+1 give me something without moving parts any day of the week and twice on Saturday
    Any com port in a storm.
    Floating point numbers will be our downfall; count on it.
    Imagine a world without hypothetical situations.
  • I found a 14mm wide version of the photo interrupter like the sparkfun linked above. Easy enough to install and replace if needed. A switch is hand to install as there is very limited space. Thanks for the various suggestions.
  • T ChapT Chap Posts: 3,681
    edited February 12 Vote Up0Vote Down
    Thinking out loud.

    I have a similar application that will not allow for wires. I want to know if a latch is present but there can be no wires ran to the switch or sensor. My home alarm has door contact reed or hall sensors with a single cr2032 that has not dropped hardly any over 2 years since it was installed. It wirelessly talks to the home alarm lcd brain. My guess is a PIC with a very low clock speed watching the contact and it turns on full speed if at all just to send data to the main box. Anyone got an idea how to watch a contact and get years of life like this example? I have the Nordic NRF24L01+ working well for other applications on the prop but that board only gets a few days of life with 2 AA but at 80mhz. One option is use wires but run the wires to an area where there can be a through-air power transfer. This might even possibly be preferred over replacing batteries every few years. What to search for to find this type of power transfer to end up with 5VDC.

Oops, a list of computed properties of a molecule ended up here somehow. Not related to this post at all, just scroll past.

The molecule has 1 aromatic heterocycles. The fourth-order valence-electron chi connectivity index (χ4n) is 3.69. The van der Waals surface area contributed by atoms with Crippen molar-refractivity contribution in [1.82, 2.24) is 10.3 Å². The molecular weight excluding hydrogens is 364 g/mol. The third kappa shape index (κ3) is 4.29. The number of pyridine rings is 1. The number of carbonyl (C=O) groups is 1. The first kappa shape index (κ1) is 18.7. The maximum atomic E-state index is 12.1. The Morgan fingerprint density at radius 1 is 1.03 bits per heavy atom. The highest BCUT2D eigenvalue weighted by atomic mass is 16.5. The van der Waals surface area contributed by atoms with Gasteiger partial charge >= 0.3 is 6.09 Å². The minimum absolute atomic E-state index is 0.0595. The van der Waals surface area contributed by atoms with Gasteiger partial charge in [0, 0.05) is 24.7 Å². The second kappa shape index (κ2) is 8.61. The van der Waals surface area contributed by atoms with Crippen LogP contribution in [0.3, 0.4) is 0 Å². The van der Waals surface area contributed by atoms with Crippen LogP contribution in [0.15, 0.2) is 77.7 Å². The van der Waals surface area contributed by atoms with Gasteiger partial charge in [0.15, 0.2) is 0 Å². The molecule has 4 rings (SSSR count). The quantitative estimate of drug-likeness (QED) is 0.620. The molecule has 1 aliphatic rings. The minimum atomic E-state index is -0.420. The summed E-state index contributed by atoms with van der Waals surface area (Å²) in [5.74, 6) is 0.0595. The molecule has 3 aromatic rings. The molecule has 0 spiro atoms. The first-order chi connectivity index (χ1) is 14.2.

• kwinn wrote: »
    Nothing to go wrong for a million cycles? Maybe....or maybe not. I replaced an awful lot of micro switches used in low voltage light switches for building automation systems every year. Far far more than should have been replaced if they were actually good for anywhere near a million cycles.

    OK. At the extreme end of the Weibull probability curve, you get the crap switch which fails at 1% of a million cycles. That's 10,000 cycles. Activated once a day, that will last over 27 years. I could live with that.

    Yikes. I could die with that.

    "When you make a thing, a thing that is new, it is so complicated making it that it is bound to be ugly. But those that make it after you, they don’t have to worry about making it. And they can make it pretty, and so everybody can like it when others make it after you."

    - Pablo Picasso
  • T ChapT Chap Posts: 3,681
    edited February 12 Vote Up0Vote Down
    How long does an LED last if on 24/7? 7 years before 50% lumens? Optical has a life expectancy right?

    Newhaven Display LCD datasheet: 50,000 hours Backlight lifetime, rated as Hours until half-brightness, under normal operating conditions.

    An LED for a photo interrupt will have a life span too.